“We have been just noticing in the community in the past couple of years of how there needs to be new life in the community and this library is part of that,” said Dan Mays.
The life-long resident and his wife feel inspired when they walk in with their newborn son, Ty.
“We’re excited to bring him here and it’s a place to continue to learn even outside of school, and the betterment of him and his classmates,” Mays said.
It’s so nice to read a story about a town getting their first library and how excited the residents are for it.
The words of Jane Austen, Edgar Allan Poe, and Emily Dickinson are immortalized in their classic novels and poems, and now, book lovers can take them off the page and turn them into fashion statements. These bold tights, featured over at My Modern Met Selects, incorporate passages and illustrations from history’s most beloved texts into their designs.
Who else needs some literary tights?
“Dear Sir,” Louisa May Alcott began in a letter to a fan and aspiring writer. “I never copy or ‘polish’ so I have no old manuscripts to send you; and if I had it would be of little use, for one person’s method is no rule for another. Each must work in his own way; and the only drill needed is to keep writing and profit by criticism.” Whatever your writing habits, she continued, write plainly and avoid fanciful language: “Young people use too many adjectives and try to ‘write fine.’ The strongest, simplest words are best, and no foreign ones if it can be helped.”
Write! That! Thing! Advice from authors on how to do it.
Hand lettering designs are everywhere these days. From magazine covers to subway advertisements, all the way to restaurant boards and movie posters, this creative form of expression has truly seeped into the fabric of popular culture. One of the reasons hand lettering is so popular is that it marries words, the building blocks of verbal communication, with a more visual way to represent ideas. A skilled hand letterer can take one phrase and interpret it 100 different ways in their designs — each of those representations then conveying completely different meanings.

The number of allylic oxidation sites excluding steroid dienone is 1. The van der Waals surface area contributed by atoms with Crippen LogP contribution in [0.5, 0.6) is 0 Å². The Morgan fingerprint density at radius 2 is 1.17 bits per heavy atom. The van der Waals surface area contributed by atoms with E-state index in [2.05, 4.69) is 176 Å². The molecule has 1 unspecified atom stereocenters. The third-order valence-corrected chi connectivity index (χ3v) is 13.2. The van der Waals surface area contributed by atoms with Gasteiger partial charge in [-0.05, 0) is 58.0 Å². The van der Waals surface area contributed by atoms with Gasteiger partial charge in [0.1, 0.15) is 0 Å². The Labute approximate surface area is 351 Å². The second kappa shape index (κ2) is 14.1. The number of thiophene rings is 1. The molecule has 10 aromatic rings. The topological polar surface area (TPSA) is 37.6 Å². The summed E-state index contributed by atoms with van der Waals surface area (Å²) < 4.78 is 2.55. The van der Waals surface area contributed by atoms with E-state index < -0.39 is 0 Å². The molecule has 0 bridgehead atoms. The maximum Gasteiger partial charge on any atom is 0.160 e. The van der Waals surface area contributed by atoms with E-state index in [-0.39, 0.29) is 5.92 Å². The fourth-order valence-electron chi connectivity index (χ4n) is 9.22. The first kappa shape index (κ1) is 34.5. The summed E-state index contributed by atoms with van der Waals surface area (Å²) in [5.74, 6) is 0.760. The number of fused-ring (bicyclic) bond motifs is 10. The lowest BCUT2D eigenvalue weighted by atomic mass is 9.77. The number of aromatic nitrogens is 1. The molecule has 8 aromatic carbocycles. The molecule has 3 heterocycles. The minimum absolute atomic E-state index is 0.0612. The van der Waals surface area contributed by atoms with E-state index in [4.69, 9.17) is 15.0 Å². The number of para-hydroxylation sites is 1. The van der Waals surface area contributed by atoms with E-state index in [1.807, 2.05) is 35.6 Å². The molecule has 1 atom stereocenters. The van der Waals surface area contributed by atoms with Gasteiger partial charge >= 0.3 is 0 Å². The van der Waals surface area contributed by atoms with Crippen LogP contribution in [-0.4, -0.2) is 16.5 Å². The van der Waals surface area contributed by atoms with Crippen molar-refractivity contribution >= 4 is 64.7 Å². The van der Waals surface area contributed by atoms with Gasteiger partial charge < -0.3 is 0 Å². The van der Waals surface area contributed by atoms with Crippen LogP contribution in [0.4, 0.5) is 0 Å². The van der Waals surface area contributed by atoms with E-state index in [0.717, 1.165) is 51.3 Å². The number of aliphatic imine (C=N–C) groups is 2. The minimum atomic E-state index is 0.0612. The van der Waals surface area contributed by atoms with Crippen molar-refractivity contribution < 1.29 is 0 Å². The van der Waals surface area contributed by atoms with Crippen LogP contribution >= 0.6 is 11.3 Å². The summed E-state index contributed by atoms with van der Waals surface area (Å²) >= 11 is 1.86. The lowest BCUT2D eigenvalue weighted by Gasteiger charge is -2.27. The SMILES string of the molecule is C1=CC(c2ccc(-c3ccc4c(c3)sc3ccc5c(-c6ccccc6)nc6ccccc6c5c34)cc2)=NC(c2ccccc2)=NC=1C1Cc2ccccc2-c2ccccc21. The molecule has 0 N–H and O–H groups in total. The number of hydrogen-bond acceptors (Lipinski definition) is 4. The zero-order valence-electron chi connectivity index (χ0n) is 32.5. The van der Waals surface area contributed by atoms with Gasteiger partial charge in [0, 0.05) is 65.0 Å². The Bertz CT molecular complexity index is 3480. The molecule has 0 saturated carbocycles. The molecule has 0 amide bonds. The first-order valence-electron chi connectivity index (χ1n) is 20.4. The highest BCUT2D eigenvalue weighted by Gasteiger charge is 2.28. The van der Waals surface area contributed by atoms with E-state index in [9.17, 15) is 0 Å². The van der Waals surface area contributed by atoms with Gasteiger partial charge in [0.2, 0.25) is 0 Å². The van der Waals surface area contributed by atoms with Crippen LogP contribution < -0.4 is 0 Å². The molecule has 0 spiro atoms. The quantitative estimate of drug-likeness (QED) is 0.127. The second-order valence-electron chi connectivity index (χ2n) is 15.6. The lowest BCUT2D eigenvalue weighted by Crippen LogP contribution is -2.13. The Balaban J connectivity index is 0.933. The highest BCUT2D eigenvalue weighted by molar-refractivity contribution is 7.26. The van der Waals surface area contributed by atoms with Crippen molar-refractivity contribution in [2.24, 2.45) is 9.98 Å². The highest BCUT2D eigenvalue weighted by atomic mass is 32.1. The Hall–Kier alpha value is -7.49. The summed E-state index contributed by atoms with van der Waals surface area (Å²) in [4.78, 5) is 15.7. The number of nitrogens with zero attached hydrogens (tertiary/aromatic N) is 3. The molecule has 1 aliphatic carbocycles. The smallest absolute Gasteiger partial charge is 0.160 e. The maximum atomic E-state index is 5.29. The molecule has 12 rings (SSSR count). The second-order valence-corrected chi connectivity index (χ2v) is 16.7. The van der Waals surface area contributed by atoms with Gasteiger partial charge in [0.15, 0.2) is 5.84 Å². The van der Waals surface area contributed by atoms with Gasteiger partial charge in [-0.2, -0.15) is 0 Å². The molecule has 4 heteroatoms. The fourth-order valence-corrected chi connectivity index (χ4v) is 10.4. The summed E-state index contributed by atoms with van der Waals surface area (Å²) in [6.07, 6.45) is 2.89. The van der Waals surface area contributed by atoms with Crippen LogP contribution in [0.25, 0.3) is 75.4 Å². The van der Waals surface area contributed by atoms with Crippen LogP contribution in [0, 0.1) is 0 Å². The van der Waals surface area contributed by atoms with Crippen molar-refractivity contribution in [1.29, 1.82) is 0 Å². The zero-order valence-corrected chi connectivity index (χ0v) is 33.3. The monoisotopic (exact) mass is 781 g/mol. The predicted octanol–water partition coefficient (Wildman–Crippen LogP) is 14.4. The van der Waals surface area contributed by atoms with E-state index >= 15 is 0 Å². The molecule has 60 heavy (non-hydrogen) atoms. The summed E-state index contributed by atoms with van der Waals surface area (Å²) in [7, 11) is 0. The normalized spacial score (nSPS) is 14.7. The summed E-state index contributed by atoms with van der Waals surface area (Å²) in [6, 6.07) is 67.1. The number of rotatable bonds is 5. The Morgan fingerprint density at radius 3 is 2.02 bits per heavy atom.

On a more basic note, hand lettering done right just looks beautiful. It’s an eye-catching medium for a ton of different projects — everything from wedding invitations, to chalk boards, to book covers, to entire walls in your home. The best part is that unlike other more complicated art forms (calligraphy, I’m looking at you), you can understand the basics and get to lettering pretty quickly. All you need is a couple of hours and a uni-ball pen. This comprehensive guide (most of which was inspired by Mary Kate McDevitt’s class, Hand Lettering Essentials for Beginners) will go over the basics and get you started on your hand lettering adventure in no time.
So this is more “book adjacent” than straight up book news, but this guide to learning hand lettering is too rad not to share here. For those who love good design, want to make some great cards, do some fancy writing — voila!